Josefine gave gentle, honest, illuminating guidance. I felt privileged to be in my group and able to talk about death issues in a non critical, accepting, non-judgemental atmosphere. Thank you! Writer/editor, female, 69.
Helpful – wished to share experiences of my friend with whom I came before. Very helpful and worthwhile to talk to other people at our table sharing similar experiences. Magistrate, female, 63.
What facilitators said:
A very different experience! We were all older women, two of us widowed, two women very ill and struggling with energy levels every day.
I felt fine. At start it was a bit awkward as X did not realise he’d come to a Death Café. Explained the concept and what to expect. Table felt relaxed and got impression all attendees got something out of it.
Three people out of four were very recently bereaved (weeks). And two people felt very emotional and fragile.
I thought to have more than 3 people round the table is important.
Everyone seemed to join in and it was an easy, open conversation. Everyone seemed to want to contribute – no obvious difficulties/blocks.
What motivated you to attend this evening?
2 x I have a life-limiting illness
6 x I have been bereaved
7 x I want to prepare for my own death
10 x I wish to learn about end of life issues
• To be able to talk about death and dying as a natural part of life’s journey both good and difficult.
• Interested in improving others funeral, death organisational experiences
• Wanted to talk about death
1 Mixed or multiple ethnicity
1 did not say
Overall, how would you rate this event? 8.75 (10 = excellent, 1 = poor)
Religious/spiritual orientation in childhood and now:
1 Mixed COE/Catholic/Spiritual
1 Christian in childhood/atheist since growing up
2 Raised Catholic, now spiritual but non-religious
1 Atheist going to Humanist
2 Would not say
Where did you hear about this event?
3 x Friend
2 x Online search
1 x Natural Death Centre
1 x Email
1 x Through my sister who died recently
1 x Came once before
2 x Media/ Originally Death café was mentioned in a management article
1 x Death Café website
Have you attended a Death Café before? If so, how many?
4 came for the first time
2 came for the second time
3 came for the third time
1 came for the fourth time
1 came for the fifth time
1 came for the sixth time
Do you, or are you planning to host a Death Café? No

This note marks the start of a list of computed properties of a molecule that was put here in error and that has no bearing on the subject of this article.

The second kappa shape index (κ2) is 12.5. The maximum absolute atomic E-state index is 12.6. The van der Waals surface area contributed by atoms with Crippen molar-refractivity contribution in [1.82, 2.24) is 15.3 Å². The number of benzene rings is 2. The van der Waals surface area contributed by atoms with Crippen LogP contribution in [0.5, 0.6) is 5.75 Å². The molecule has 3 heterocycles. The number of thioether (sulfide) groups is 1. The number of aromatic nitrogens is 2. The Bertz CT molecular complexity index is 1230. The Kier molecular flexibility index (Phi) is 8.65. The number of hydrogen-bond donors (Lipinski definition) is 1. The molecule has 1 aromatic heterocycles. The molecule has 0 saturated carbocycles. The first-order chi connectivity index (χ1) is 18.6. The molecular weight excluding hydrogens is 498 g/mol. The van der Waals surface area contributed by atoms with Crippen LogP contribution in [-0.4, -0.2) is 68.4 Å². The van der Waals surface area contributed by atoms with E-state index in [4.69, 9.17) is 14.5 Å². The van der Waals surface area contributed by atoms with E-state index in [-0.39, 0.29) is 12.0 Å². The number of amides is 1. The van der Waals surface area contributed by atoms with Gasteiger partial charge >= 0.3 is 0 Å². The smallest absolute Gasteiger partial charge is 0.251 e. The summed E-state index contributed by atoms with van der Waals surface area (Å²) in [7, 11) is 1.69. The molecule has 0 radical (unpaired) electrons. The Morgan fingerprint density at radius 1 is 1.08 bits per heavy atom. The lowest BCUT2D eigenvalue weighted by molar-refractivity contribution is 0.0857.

Some of the topics discussed:
- Living with life-threatening and life-limiting illnesses,
- Partner is terminally ill but not willing to discuss death, funeral plans and other practical issues, causing great worry
- Experiences of bereavement and traumatic life events
- Life - how to live with effects of trauma and illness
- Need for support not met by (lack of) social life
- Psychic phenomena at the moment of death
- After death communication experiences
- Exchanging dietary ideas to prevent symptoms of arthritis
- Dream of a parent over three years
- Giving away a flat while still alive
- Death of a dog
- Recent death of a sister – an uplifting experience
- Funeral wishes
- Seeing the business area of a crematorium
- Plans to live well
- Very recent experiences of bereavement
- Near dear experiences
- Wishes for their own death
- Defining quality of life
- How we cope with loss & our own fears around dying
- Planning our own death
- Alternative death movement
- Choice of assisted suicide
- Role of the doula for the dying
I noticed several typos and a change in the layout appearance. It is a bit messy. Sorry about that.
Typing up the feedback is always a lot of work, very time consuming. I get around it by asking a friend to read out the feedback to me, that makes the process a bit quicker. I am often late with posting write ups because the friend is not available. Organising a Death Cafe is hugely time consuming.
If this were a paid job, i could pay all my bills!
Posted by Josefine Speyer
I LOVE your write ups, Josefine!!!! <3
Posted by Death Cafe St. Joe/ Megan Mooney